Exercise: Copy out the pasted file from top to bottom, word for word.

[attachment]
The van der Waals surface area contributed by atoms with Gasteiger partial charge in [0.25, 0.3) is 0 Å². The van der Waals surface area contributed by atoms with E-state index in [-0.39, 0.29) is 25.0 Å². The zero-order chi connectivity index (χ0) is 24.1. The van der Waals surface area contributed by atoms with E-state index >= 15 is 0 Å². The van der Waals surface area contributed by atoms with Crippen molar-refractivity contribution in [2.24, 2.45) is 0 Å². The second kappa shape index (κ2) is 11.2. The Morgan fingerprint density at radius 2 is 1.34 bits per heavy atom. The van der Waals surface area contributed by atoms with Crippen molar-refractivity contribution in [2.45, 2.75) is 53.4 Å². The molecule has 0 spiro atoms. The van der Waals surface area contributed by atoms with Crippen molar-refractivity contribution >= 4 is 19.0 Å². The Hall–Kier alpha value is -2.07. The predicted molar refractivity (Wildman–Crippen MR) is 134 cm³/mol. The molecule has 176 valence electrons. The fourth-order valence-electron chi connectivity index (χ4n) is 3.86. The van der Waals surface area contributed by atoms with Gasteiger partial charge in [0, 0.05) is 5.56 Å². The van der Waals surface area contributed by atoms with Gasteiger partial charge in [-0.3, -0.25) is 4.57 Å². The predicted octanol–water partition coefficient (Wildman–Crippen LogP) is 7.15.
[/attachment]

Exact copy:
The van der Waals surface area contributed by atoms with Gasteiger partial charge in [0.25, 0.3) is 0 Å². The van der Waals surface area contributed by atoms with E-state index in [-0.39, 0.29) is 25.0 Å². The zero-order chi connectivity index (χ0) is 24.1. The van der Waals surface area contributed by atoms with E-state index >= 15 is 0 Å². The van der Waals surface area contributed by atoms with Crippen molar-refractivity contribution in [2.24, 2.45) is 0 Å². The second kappa shape index (κ2) is 11.2. The Morgan fingerprint density at radius 2 is 1.34 bits per heavy atom. The van der Waals surface area contributed by atoms with Crippen molar-refractivity contribution in [2.45, 2.75) is 53.4 Å². The molecule has 0 spiro atoms. The van der Waals surface area contributed by atoms with Crippen molar-refractivity contribution >= 4 is 19.0 Å². The Hall–Kier alpha value is -2.07. The predicted molar refractivity (Wildman–Crippen MR) is 134 cm³/mol. The molecule has 176 valence electrons. The fourth-order valence-electron chi connectivity index (χ4n) is 3.86. The van der Waals surface area contributed by atoms with Gasteiger partial charge in [0, 0.05) is 5.56 Å². The van der Waals surface area contributed by atoms with Gasteiger partial charge in [-0.3, -0.25) is 4.57 Å². The predicted octanol–water partition coefficient (Wildman–Crippen LogP) is 7.15.